– Robert B.
One of your best yet. And that’s saying a lot. Keep up the good work. Please.
– Ted K.
The problem with the Koch brothers is they go beyond wanting to be left alone. Their causes include social issues beyond their business concern and solutions that would affect everyone’s economic and environmental future.
They oppose abortion, and fund candidates who oppose it. They wish to eliminate the Environmental Protection Act, presumably so they can dump chemicals and untreated waste into rivers. I guess this qualifies as being left alone, but clearly business has some responsibility for keeping our air and water clean.
They lobby for repeal of Medicare, Medicaid, and Social Security. I know those programs have serious issues. But the Kochs offer no other alternatives, probably because they don’t care.
Incredulously, the Koch brothers advocate for making national highways and waterways privately funded infrastructure.
And finally, the brothers see an end to all taxation. “As an interim measure, all criminal and civil sanctions against tax evasion should be terminated immediately.”
Sure, that’s a good “interim” step. I guess they do want to be left alone, in 19th-century England.
– Gary M.
All of your insights are GOOD; this is the best ever. The U.S. needs more Charles Kochs!
– Henry J.
What “leftists” believe is true. The Koch brothers are the embodiment of evil working to corrupt the political system… to their ends.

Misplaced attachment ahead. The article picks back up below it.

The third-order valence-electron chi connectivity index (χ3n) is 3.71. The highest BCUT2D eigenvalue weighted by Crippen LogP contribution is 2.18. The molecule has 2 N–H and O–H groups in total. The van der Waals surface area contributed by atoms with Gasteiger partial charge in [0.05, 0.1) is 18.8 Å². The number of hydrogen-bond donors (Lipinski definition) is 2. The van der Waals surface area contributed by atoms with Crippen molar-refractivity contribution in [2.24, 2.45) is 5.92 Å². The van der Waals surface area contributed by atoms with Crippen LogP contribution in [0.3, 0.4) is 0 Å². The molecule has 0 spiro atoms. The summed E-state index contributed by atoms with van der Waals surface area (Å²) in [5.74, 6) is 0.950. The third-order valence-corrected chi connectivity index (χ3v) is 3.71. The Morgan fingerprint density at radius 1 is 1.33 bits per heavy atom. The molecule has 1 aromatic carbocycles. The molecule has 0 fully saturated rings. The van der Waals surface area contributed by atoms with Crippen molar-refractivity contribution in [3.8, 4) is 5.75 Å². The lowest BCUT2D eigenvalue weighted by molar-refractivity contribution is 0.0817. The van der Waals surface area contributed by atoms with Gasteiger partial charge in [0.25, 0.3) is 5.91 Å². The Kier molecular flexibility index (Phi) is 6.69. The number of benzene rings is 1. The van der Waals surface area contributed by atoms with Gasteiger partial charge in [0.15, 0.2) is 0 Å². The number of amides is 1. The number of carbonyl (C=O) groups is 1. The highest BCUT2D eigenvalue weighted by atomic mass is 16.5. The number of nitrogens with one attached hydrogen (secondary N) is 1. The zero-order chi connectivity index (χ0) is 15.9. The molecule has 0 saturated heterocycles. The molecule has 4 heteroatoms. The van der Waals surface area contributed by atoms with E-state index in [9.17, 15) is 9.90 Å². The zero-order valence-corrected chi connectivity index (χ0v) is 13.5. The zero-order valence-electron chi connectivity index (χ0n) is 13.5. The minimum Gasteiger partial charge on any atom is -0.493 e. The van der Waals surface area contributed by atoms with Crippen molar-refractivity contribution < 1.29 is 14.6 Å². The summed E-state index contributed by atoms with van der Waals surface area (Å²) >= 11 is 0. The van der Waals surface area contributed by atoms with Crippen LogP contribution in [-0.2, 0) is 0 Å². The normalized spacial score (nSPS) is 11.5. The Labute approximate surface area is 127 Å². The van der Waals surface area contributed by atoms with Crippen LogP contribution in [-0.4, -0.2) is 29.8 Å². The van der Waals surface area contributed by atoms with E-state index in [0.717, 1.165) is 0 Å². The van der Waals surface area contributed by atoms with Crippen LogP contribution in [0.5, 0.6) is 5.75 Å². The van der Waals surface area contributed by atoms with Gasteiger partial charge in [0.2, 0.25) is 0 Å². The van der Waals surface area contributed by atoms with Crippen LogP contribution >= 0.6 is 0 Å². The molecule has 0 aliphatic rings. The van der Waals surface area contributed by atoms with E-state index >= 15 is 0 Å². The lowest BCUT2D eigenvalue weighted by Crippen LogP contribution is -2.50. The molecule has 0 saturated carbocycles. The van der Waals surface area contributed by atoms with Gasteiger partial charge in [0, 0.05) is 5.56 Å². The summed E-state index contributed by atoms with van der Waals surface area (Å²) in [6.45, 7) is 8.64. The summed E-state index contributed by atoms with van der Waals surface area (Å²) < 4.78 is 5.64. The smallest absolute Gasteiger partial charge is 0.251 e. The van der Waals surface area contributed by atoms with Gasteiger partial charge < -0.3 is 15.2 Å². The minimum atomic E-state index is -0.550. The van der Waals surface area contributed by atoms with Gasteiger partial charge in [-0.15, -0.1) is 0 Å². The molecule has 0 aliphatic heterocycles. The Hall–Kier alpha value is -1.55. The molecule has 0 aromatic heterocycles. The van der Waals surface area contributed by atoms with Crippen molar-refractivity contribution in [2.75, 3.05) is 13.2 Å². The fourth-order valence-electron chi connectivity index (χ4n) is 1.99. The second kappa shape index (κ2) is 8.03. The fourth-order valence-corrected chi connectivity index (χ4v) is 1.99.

– Michael C.
Thanks for your thoughts. It is about time that someone praised the Koch brothers. I have not yet met Charles. Liz and I were guests at Dave’s NYC apartment about 20 years ago. The occasion was a fund-raiser for the Reason Foundation.
David Koch was a friendly, informative, and generous host. We stayed beyond the planned time. My wife and I said goodbye and headed for the elevator. “Whoa!” said Dave. Where is your car?” “About 10 blocks from here – not a long walk,” we replied. “Not this late at night. I’ll have my driver take you.”
And that is how we traveled to our car in David Koch’s armored limo. David Koch was not only generous but also very caring and a true gentleman.
– William B.
I agree completely with your essay regarding Charles Koch and free enterprise.
Those who whine about the success of others are only expressing their own envy and resentment. If you’re wealthier than I am, it means you know things I don’t know, and have been doing things I have not been doing.
Is that your fault or mine?
Resentment and other negative attitudes only result in more things to complain about. Appreciating what you DO have opens the door for more appreciable things to enter your experience.
Why do so many people not understand that?
– Patrick S.